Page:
To double check the results I was getting from these models, I actually rebuilt them in Alteryx, and sure enough, ended up getting exactly the same output - so all good here!

I then went about testing these same steps out in Bard (another AI tool), to see what results it would give me. I found that while it gave me the same dataset examples at Chat GPT, it came up with widely different hypotheses. In fact, the hypotheses that it came up, whilst interesting, were actually not possible to test using the Titanic dataset. I was interested to see what Bard would come up with when asked to write code to test this impossible hypotheses, and the results really highlighted the fact that you should not rely on AI to write you code. The hypothesis Bard came up with was ‘Passengers who were able to board lifeboats early were more likely to survive than passengers who were not able to board lifeboats early’ which relied on a variable 'time to board lifeboat' that simply did not exist. In the code that Bard produced, it created this as a new variable, by dividing a variable on the fare of a ticket, by another variable on a passenger's class. This made absolutely no sense, but really highlighted the difference in terms of ability between Bard and Chat GPT.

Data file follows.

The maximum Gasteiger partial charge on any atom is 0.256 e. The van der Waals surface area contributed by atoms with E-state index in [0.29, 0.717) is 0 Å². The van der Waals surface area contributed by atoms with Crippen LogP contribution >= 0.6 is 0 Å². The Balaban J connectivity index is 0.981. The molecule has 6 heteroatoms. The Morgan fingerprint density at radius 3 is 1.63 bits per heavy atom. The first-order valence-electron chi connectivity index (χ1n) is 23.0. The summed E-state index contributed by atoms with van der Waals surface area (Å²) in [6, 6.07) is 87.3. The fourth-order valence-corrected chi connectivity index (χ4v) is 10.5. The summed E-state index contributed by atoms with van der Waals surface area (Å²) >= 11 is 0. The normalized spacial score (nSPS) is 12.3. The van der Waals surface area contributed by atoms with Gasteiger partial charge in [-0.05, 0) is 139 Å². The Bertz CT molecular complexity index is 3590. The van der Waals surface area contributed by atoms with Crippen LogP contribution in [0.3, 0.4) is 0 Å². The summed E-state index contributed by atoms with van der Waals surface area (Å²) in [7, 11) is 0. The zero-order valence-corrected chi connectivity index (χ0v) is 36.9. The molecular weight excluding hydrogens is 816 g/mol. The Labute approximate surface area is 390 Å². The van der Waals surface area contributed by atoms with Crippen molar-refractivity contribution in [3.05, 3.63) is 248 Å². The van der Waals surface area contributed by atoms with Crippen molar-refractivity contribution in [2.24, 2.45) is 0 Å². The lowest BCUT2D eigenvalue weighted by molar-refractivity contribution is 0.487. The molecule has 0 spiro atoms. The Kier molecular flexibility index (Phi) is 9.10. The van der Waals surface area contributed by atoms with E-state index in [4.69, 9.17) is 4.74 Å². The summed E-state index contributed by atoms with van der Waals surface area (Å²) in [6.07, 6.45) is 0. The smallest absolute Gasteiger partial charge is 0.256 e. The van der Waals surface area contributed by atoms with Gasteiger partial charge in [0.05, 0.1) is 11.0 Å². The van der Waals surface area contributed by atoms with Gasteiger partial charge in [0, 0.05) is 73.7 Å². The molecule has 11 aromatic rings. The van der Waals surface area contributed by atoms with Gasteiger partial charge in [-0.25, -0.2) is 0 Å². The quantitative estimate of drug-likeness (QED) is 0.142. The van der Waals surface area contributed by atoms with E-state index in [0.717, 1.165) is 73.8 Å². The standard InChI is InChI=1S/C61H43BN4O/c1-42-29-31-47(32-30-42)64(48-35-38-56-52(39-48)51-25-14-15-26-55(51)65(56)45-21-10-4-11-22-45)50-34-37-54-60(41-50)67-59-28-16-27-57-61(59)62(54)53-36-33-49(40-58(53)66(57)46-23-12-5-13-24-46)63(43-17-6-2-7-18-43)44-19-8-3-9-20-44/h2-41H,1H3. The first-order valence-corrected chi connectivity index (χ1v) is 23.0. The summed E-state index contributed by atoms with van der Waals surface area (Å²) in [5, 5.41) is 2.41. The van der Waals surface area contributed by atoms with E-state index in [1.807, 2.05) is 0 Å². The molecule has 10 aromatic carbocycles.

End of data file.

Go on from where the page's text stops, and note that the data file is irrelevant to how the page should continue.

I was really impressed by how easily I could produce a pretty coherent academic style paper based on a regression analysis in R, all by using AI, specifically Chat GPT. I found Chat GPT wrote code fairly well, and was also pretty good at trouble shooting it when I ran into issues. All of what I produced in R, I already knew how to do which definitely helped in terms of understanding what Chat GPT was doing, but it meant that the process was much quicker than if I had been doing it alone, and I found that Chat GPT interpreted my results far better than I could have done, off the top of my head.

I also found that when building charts in R, Chat GPT was really useful for re-writing existing code, if you wanted to make formatting changes to it without having to rewrite the code yourself.

On the other hand, it was interesting to see how Bard handled the same issues, and the errors that it ran into. This got me thinking about the use cases for AI in terms of writing code. I do think it is a valuable tool in terms of assisting those who already have some experience coding, but I worry that it will prevent those yet to learn things like R doing so from scratch, instead relying on things like AI to code for them without actually understanding the theory behind it.

All of this made me think about what I would have done had I had Chat GPT when I was at university, and it does worry me a little, especially given the results aren’t always right. I feel like for students, people without background knowledge of a certain topic and potentially people seeking to spread disinformation, that AI has the capacity to create misinforming or just simply wrong output, that then may be taken at face value with negative consequences, especially given how convincing some of the output is.

In conclusion, AI can code, but it makes mistakes. Without prior knowledge of a programming language it would be difficult to critically analyze the code written by AI, and judge whether or not it was actually doing what you wanted it to do. In this sense, AI is best used to assist and supplement coding.